How do I encourage employees to share ideas on business growth?

Q: I value my employees' ideas on growing our company but some staff don't have the confidence to make their opinion known. How can I encourage them to have their say?

Ideas are the fuel that drives your business forward, but good ideas are sometimes hard to come by. Utilising your best asset, your employees is a sure fire way to help generate new concepts and ideas that could help boost motivation and increase productivity in the workplace. Every manager wants to innovate and lead their team to success, but with so many personalities to deal with, how do you, the employer ensure that you are supporting introverted colleagues to come forward with positive ideas to help shape the company?

By nature, employees who feel uncomfortable in social situations and in communicating confidently are less likely to spontaneously direct new ideas to their management team. The key to increasing comfort levels with those members of staff less confident is to adjust your management style and implement various channels of communication to encourage participation.

Such individuals may not like to be put on the spot, firing questions at shy employees and expecting an immediate response will only send them deeper into their own shell. Instead, set up an informal team brief where you can discuss the issues that need addressing and encourage employees to develop solutions to the problems in their own time. This will allow those employees to take the time to collect their thoughts and reflect upon what they would like to say. Additionally, give your staff the option of coming to you directly or placing their ideas in a suggestion box or bulletin board to avoid unnecessary levels of discomfort and embarrassment that stem from one to one interaction.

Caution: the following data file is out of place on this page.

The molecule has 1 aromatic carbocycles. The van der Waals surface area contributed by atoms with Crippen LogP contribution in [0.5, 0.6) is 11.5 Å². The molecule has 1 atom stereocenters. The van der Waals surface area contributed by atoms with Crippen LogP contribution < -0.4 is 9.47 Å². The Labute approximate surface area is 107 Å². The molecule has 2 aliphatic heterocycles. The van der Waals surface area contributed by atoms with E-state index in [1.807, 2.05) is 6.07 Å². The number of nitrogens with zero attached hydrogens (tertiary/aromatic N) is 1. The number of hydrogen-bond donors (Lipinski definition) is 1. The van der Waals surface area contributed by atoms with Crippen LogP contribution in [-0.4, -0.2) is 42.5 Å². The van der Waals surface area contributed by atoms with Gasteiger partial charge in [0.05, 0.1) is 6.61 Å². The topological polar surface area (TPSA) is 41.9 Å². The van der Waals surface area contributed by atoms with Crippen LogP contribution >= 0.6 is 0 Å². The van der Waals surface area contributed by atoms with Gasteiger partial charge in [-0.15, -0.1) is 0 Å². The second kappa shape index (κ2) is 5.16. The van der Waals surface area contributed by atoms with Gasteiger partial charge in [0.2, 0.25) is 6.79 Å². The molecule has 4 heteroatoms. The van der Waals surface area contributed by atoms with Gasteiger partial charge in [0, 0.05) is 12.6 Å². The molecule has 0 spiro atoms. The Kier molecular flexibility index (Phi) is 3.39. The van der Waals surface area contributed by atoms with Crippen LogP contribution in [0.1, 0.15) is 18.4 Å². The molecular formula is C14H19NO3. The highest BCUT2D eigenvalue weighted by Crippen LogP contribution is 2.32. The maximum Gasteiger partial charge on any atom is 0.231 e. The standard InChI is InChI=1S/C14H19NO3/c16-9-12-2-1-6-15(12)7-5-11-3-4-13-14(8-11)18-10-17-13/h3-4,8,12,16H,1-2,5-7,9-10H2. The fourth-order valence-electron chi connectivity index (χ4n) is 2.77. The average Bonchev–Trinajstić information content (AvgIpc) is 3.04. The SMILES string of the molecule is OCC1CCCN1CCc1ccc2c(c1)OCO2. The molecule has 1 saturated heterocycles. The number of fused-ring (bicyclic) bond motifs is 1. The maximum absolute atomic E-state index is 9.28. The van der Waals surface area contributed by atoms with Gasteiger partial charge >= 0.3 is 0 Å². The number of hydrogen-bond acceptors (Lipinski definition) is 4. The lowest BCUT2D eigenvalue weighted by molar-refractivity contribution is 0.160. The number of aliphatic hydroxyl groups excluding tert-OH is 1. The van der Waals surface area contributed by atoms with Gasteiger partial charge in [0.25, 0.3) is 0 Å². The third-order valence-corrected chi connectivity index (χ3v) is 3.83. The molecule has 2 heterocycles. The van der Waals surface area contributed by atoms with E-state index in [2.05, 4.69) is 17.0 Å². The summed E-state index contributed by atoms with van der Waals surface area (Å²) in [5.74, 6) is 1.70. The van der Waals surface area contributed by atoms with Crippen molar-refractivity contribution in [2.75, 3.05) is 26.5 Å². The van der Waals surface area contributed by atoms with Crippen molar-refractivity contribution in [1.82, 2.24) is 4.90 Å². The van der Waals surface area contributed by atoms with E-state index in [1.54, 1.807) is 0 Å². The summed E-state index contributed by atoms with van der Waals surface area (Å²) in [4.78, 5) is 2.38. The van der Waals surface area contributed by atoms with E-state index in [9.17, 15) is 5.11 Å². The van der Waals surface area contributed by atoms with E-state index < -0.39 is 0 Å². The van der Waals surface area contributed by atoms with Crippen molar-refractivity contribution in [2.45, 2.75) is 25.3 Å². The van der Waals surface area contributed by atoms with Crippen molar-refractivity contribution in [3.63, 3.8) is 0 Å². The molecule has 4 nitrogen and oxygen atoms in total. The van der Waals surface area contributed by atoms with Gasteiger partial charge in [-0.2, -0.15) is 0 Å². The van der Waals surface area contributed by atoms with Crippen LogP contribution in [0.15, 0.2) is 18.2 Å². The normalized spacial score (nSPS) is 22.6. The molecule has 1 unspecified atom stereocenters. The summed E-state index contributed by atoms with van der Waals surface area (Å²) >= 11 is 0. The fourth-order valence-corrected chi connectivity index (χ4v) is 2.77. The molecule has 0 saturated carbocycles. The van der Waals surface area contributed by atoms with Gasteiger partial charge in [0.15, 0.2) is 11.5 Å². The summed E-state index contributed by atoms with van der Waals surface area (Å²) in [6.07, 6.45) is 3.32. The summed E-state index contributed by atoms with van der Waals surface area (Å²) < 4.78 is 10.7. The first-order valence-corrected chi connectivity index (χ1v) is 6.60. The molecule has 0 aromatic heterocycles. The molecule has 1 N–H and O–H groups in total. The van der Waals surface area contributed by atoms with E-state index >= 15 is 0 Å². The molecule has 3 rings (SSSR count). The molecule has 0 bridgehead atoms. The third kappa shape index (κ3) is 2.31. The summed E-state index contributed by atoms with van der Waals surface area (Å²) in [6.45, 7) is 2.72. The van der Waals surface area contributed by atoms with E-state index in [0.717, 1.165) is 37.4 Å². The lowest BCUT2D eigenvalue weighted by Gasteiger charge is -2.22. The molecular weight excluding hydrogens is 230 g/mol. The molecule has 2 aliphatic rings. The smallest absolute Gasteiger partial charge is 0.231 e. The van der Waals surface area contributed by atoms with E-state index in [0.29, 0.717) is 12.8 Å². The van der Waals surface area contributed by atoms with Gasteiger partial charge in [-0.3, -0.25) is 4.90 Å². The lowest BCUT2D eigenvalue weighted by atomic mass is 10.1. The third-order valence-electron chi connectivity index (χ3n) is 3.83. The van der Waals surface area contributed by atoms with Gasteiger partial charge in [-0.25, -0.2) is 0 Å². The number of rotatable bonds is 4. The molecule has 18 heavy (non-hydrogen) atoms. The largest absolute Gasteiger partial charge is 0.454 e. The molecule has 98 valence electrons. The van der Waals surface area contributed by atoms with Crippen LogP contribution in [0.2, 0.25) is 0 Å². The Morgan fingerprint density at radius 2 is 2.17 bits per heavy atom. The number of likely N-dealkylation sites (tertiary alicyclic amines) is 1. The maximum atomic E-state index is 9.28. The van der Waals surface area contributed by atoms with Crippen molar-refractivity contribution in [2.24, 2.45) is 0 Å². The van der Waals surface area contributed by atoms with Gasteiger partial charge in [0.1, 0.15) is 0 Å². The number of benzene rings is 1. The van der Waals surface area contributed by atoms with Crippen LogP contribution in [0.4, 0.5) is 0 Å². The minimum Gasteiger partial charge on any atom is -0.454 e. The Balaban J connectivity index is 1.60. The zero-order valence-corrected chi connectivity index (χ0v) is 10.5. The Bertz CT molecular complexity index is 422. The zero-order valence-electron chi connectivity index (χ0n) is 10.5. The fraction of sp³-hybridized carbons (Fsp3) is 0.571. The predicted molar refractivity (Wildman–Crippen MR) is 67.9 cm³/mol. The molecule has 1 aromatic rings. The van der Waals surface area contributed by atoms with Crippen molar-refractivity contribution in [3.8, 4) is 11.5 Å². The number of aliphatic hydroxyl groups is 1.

Another potential method to encourage idea formation from introverted employees is to virtualise communication. Many individuals often prefer solitary time spent in front of their computer, using emails to communicate with employees will encourage those who fear speaking publicly to allow their fingers to do the talking. Giving reserved or timid employees the time to respond from the comfort of their own environment will facilitate more open and honest responses. Allow them the opportunity to email their thoughts and ideas without risk of embarrassment or judgement.

Every employee holds their own natural strengths. Demonstrating the ability to modify how you approach and communicate with employees dependent on their personality will show that you value your employees as individuals. What’s more, it should encourage a wider participation from employees who before felt apprehensive to speak up.

David Price is managing director of Health Assured.

Further reading on entrepreneurship

David Price

David Price is CEO of Health Assured:

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